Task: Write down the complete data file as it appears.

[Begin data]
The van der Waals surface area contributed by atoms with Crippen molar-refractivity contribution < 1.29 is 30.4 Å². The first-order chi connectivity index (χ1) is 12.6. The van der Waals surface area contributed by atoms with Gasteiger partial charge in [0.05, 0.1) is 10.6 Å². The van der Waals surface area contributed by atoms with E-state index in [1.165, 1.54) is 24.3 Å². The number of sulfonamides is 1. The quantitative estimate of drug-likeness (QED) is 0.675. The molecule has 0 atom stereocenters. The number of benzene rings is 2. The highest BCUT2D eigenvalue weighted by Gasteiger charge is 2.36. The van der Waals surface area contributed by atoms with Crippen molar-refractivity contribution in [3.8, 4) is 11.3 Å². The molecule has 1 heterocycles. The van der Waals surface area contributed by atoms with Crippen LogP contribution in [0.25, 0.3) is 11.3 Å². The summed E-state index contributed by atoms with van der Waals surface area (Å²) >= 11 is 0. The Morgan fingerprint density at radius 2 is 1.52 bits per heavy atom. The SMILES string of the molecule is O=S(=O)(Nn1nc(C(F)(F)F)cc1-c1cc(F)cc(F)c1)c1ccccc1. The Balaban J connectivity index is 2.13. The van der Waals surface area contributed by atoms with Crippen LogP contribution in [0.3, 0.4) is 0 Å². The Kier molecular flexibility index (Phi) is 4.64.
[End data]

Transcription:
The van der Waals surface area contributed by atoms with Crippen molar-refractivity contribution < 1.29 is 30.4 Å². The first-order chi connectivity index (χ1) is 12.6. The van der Waals surface area contributed by atoms with Gasteiger partial charge in [0.05, 0.1) is 10.6 Å². The van der Waals surface area contributed by atoms with E-state index in [1.165, 1.54) is 24.3 Å². The number of sulfonamides is 1. The quantitative estimate of drug-likeness (QED) is 0.675. The molecule has 0 atom stereocenters. The number of benzene rings is 2. The highest BCUT2D eigenvalue weighted by Gasteiger charge is 2.36. The van der Waals surface area contributed by atoms with Crippen molar-refractivity contribution in [3.8, 4) is 11.3 Å². The molecule has 1 heterocycles. The van der Waals surface area contributed by atoms with Crippen LogP contribution in [0.25, 0.3) is 11.3 Å². The summed E-state index contributed by atoms with van der Waals surface area (Å²) >= 11 is 0. The Morgan fingerprint density at radius 2 is 1.52 bits per heavy atom. The SMILES string of the molecule is O=S(=O)(Nn1nc(C(F)(F)F)cc1-c1cc(F)cc(F)c1)c1ccccc1. The Balaban J connectivity index is 2.13. The van der Waals surface area contributed by atoms with Crippen LogP contribution in [0.3, 0.4) is 0 Å². The Kier molecular flexibility index (Phi) is 4.64.